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No need to worry. Keep it short and sweet, and your toddler will follow your lead.
As parents, we can get anxious when children ask about anything that sounds remotely related to sex. But children's curiosity about genitals is no different than their questions about eyes, ears, feet, noses, and other less private parts. And genitals are pretty interesting, as body parts go.
Their questions are only natural — after all, they have to learn about private parts from someone, and it's best for that someone to be you.
How should you respond? Be direct, and stay matter-of-fact. Follow the rule of thumb: "Is this how I would tell my child about elbows or knees?" Give kids the anatomically correct name for the body part ("vagina," "penis") and avoid baby talk — using funny or silly words will just confuse them and, if anything, make the discussion a bigger deal.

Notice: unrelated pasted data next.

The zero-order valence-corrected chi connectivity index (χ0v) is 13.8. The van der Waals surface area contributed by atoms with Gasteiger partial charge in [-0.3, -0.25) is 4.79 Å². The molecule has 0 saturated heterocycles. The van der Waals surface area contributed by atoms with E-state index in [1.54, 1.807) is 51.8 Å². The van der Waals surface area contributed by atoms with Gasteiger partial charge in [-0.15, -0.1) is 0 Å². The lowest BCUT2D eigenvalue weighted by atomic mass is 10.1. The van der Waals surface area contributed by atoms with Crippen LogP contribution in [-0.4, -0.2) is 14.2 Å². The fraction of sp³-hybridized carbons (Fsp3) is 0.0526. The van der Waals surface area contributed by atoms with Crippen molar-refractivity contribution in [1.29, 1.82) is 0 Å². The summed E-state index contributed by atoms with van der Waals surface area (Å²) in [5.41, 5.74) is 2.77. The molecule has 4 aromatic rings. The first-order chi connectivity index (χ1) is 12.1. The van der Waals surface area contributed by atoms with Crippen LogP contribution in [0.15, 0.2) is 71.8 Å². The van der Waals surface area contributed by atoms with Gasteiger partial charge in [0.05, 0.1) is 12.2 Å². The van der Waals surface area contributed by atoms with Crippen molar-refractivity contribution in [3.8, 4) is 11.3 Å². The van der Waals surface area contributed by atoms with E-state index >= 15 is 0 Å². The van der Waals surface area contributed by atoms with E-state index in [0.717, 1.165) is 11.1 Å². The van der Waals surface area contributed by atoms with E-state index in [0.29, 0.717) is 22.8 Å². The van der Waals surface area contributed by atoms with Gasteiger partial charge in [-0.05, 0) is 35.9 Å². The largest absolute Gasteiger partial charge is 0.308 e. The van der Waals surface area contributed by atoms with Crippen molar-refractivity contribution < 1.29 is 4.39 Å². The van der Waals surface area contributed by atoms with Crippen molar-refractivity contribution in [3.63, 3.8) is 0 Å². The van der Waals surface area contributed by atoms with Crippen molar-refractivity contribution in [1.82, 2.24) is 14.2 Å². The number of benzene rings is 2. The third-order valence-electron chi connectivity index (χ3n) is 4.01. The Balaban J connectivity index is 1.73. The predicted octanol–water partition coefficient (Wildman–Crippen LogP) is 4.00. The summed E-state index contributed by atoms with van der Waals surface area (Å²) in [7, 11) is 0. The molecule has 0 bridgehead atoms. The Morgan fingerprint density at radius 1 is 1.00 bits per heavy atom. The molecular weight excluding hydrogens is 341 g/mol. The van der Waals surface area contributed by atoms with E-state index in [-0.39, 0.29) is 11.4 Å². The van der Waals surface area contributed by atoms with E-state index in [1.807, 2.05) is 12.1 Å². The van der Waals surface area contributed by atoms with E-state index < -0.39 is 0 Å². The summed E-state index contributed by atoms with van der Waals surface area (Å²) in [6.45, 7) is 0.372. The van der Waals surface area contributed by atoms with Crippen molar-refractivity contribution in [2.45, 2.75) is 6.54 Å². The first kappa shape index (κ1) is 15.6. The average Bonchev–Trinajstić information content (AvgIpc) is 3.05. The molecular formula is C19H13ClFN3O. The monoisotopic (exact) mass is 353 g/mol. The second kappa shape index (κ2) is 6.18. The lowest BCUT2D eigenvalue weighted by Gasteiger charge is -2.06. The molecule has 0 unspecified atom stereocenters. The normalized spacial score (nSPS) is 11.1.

If they ask what the genitals are for, you can say that they're for going to the bathroom. If you feel comfortable mentioning that they're also used for making babies, that's okay, too. Toddlers have no understanding of sex and won't make that connection.
Young children may also ask why Daddy's or their brother's or sister's genitals are different from theirs. Point out that each person is unique: Your eyes are blue while Uncle Michael's are brown, and Grandma's nose is smaller than Grandpa's. In the same vein, boys' private parts look different from girls'.
Keep it simple and straightforward. This paves the way for future honest conversations about our bodies and yes — eventually — sex. If you don't act embarrassed, your child will get the message that it's normal to ask questions and talk about every part of our bodies and how we function.